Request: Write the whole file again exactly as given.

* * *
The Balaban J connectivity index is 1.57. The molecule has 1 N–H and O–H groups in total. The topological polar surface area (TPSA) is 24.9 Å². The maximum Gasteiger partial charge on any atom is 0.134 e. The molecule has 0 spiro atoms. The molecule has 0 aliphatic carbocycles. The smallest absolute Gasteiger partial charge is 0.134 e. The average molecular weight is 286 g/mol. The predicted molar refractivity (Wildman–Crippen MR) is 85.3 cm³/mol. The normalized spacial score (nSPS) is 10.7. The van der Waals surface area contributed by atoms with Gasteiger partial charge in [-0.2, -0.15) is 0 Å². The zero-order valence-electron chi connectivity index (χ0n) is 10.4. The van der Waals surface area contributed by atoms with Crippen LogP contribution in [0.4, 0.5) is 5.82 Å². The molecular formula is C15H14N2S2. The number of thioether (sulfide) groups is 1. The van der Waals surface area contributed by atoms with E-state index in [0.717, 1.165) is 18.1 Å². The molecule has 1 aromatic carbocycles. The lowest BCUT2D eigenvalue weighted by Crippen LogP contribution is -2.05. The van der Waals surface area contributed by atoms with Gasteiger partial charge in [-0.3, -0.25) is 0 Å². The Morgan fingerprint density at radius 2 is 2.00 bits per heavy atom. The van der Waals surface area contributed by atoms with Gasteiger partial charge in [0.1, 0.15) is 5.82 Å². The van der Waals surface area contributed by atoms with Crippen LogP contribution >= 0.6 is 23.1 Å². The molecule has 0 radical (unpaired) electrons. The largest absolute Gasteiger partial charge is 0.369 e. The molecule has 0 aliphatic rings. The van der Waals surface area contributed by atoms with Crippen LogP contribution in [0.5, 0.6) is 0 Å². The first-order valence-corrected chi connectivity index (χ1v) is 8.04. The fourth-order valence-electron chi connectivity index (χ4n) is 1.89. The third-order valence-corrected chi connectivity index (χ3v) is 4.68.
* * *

The Balaban J connectivity index is 1.57. The molecule has 1 N–H and O–H groups in total. The topological polar surface area (TPSA) is 24.9 Å². The maximum Gasteiger partial charge on any atom is 0.134 e. The molecule has 0 spiro atoms. The molecule has 0 aliphatic carbocycles. The smallest absolute Gasteiger partial charge is 0.134 e. The average molecular weight is 286 g/mol. The predicted molar refractivity (Wildman–Crippen MR) is 85.3 cm³/mol. The normalized spacial score (nSPS) is 10.7. The van der Waals surface area contributed by atoms with Gasteiger partial charge in [-0.2, -0.15) is 0 Å². The zero-order valence-electron chi connectivity index (χ0n) is 10.4. The van der Waals surface area contributed by atoms with Crippen LogP contribution in [0.4, 0.5) is 5.82 Å². The molecular formula is C15H14N2S2. The number of thioether (sulfide) groups is 1. The van der Waals surface area contributed by atoms with E-state index in [0.717, 1.165) is 18.1 Å². The molecule has 1 aromatic carbocycles. The lowest BCUT2D eigenvalue weighted by Crippen LogP contribution is -2.05. The van der Waals surface area contributed by atoms with Gasteiger partial charge in [-0.3, -0.25) is 0 Å². The Morgan fingerprint density at radius 2 is 2.00 bits per heavy atom. The van der Waals surface area contributed by atoms with Gasteiger partial charge in [0.1, 0.15) is 5.82 Å². The van der Waals surface area contributed by atoms with Crippen LogP contribution >= 0.6 is 23.1 Å². The molecule has 0 radical (unpaired) electrons. The largest absolute Gasteiger partial charge is 0.369 e. The molecule has 0 aliphatic rings. The van der Waals surface area contributed by atoms with Crippen LogP contribution in [0.5, 0.6) is 0 Å². The first-order valence-corrected chi connectivity index (χ1v) is 8.04. The fourth-order valence-electron chi connectivity index (χ4n) is 1.89. The third-order valence-corrected chi connectivity index (χ3v) is 4.68.